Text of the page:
On Friday I talked about what I thought made Schlumbergera–or holiday cactus bloom.
Today I am going to talk about why it’s really not such a great idea to refer to them as cactus.
What’s the first thing that comes to mind when you hear the word “cactus?” Sunny? Hot? Dry? All of those apply. In fact, most people either kill cactus by over-watering, or by never watering. Cactus can be a little tricky.
But these “Holiday” cactus actually aren’t in any way related to desert cactus or even to succulents, despite their somewhat fleshy leaves.
They are most closely related to orchids. Yes, they are epiphytes, which means if you were to find them in their native South America, (the Brazilian south eastern forests, to be exact) you would see them growing in trees or on rocks–and most definitely in the shade.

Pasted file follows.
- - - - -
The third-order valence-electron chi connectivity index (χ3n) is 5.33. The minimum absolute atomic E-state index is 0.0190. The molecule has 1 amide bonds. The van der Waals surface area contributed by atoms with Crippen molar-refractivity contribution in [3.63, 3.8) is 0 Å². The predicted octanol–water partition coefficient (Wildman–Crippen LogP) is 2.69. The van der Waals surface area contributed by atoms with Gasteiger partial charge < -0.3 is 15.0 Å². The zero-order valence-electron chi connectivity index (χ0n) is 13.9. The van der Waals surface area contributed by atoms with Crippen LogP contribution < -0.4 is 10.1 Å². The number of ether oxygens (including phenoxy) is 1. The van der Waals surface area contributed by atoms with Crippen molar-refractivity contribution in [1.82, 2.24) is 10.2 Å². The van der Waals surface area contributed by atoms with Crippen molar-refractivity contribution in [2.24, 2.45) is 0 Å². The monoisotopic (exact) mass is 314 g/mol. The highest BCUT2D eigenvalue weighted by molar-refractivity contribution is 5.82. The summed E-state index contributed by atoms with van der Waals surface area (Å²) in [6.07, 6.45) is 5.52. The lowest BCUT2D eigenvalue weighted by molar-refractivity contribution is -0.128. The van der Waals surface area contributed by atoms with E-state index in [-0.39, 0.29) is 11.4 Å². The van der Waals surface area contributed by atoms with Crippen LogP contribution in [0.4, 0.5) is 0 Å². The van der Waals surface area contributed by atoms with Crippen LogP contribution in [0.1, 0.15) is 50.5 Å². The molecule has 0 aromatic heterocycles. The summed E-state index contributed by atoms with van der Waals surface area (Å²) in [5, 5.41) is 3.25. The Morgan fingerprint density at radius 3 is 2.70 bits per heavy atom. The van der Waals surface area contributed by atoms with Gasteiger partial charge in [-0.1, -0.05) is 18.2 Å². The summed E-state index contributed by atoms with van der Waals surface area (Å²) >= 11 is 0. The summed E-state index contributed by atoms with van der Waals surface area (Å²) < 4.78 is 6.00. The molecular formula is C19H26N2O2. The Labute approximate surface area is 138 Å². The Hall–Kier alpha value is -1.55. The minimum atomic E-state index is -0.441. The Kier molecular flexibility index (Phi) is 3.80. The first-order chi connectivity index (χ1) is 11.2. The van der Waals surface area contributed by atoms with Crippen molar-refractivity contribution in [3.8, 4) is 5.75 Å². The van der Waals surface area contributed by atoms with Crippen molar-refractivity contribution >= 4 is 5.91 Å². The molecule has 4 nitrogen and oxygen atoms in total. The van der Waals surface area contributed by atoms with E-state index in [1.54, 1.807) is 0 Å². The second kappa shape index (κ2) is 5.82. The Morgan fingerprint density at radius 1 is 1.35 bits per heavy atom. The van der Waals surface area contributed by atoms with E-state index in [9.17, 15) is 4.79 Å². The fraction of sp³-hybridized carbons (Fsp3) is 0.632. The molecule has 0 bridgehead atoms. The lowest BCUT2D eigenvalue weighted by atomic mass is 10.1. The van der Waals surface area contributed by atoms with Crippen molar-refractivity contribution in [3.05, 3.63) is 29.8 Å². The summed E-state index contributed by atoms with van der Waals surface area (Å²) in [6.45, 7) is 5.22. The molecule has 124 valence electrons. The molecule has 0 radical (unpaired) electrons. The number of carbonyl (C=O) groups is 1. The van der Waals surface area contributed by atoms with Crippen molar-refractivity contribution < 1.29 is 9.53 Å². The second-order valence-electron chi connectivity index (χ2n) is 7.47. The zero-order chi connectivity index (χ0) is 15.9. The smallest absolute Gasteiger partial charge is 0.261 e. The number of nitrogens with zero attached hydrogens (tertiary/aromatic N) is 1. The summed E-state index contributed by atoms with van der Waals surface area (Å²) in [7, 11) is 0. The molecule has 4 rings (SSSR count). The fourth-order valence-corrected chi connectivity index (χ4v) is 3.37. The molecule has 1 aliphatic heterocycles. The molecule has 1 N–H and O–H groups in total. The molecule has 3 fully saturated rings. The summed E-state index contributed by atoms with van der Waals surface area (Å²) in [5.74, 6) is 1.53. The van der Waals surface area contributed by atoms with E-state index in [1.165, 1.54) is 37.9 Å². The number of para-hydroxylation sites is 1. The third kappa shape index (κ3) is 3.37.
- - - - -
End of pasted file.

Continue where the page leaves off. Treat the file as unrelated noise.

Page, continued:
So that’s what makes their care a little trickier than just an ordinary house plant. They don’t want hot sun, like their “cactus” name implies. They like that “bright indirect light–filtered sunshine (think through a curtain, perhaps).
I keep mine in east and west windows and they seem to do just fine but I am at a fairly northerly latitude. If I were in Florida–or at the top of a mountain–I doubt that would work. I am in one of those places where we can’t make our own Vitamin D by going outside this time of year even without sunscreen!
And while we all know someone whose grandmother/mother/aunt had one of these for 70 years, the plants they are selling now are not those plants. Most are hybrids designed to bloom earlier and with far more blooms. I suspect we will be lucky if our plants last 70 years. I just lost my oldest at about 24 years.
How can we help get a long life from our plants? I grow mine dry and cool and I pot them in clay pots with cactus mix. So far that’s working out well for me.